Ok, now let's get going with the crystal. Start by adding a new layer (I called mine "crystal"), creating a diamond shape and filling it with CMYK cyan (C: 100, M: 0, Y: 0, K: 0).
Once again grab the Rectangular Grid Tool and Alt + Click in the center of the image. Input the following values and click OK. Once again give it a Stroke color and no fill. Make sure the grid is selected and add more anchor points using the Add Anchor Points command (this time only once).
Lock all layers except for the "crystal" layer. Use your Direct Selection Tool (A) to marque over the most upper row of points of the grid. Select the Scale Tool (S), hit enter and scale them horizontally to 0%. Next do the same with the most lower row of points. This is the effect you're looking for:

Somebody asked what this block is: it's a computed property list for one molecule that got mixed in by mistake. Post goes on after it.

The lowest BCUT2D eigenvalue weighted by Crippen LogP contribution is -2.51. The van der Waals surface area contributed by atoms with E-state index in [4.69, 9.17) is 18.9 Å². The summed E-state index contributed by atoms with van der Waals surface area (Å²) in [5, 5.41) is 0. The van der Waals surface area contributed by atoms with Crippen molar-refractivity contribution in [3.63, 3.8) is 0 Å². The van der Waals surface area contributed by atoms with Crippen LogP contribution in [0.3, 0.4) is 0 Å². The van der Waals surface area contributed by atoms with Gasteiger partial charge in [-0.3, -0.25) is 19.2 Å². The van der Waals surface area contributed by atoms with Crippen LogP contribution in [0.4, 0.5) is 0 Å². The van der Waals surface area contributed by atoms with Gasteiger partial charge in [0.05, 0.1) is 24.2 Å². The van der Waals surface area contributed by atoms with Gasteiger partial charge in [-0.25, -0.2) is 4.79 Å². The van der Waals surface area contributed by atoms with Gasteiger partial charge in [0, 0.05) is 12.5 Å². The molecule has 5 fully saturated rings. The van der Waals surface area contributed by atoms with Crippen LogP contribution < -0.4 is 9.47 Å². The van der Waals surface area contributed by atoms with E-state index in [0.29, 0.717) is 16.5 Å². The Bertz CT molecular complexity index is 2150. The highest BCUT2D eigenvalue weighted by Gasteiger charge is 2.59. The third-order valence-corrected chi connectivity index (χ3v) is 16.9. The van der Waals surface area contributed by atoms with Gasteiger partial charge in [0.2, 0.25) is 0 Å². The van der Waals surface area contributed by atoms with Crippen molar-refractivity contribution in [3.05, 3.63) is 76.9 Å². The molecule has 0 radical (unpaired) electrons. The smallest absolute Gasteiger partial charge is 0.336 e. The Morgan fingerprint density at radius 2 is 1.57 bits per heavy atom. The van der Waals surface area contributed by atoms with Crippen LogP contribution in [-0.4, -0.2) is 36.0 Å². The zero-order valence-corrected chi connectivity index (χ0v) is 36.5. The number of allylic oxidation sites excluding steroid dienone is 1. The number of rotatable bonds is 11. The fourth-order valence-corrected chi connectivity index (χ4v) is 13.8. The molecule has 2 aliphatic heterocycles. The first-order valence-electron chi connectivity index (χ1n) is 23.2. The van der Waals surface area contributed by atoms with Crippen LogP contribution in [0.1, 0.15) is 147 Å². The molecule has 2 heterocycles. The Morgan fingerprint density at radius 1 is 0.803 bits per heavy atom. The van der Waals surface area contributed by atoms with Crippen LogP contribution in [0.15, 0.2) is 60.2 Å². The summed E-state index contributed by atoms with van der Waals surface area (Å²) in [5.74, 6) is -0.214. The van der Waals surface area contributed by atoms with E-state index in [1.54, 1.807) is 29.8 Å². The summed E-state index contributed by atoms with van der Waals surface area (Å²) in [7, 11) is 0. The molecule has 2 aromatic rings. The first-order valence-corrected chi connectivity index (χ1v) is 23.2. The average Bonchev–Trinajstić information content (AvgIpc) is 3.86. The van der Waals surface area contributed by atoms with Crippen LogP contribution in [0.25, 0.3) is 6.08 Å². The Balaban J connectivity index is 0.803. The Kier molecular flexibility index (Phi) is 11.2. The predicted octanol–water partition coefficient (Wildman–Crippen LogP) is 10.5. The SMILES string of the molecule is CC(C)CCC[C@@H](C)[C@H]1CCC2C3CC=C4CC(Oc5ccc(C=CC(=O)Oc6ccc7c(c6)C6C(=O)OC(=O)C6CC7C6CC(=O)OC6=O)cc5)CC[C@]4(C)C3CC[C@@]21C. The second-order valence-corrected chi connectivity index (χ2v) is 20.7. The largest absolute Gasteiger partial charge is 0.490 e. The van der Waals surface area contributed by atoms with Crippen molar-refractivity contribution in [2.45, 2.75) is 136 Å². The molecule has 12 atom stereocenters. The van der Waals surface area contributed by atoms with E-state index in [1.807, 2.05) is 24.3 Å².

Keep using the Direct Selection Tool to relocate sections of the grid adjusting it to the shape of the crystal. Drag middle anchor points to create an illusion of perspective. Use the image below for reference:
Now let's shatter the crystal just the same way we have broken the ring. Select both crystal and grid and use the Divide command in the Pathfinder palette. Next get the Direct Selection Tool (A) and Alt + Click on one of grid pieces. Select all unnecessary pieces by going to Select menu and choosing Same > Appearance, and delete them. You should get a nicely cut crystal:
Make sure your crystal is selected and press Shift + Control + G to ungroup it. Open up the Transform Each dialog box (Alt + Shift + Control + D) and make following transformations. Of course feel free to modify elements that need fine tuning. Lastly, select all elements and reduce their Opacity to 80%.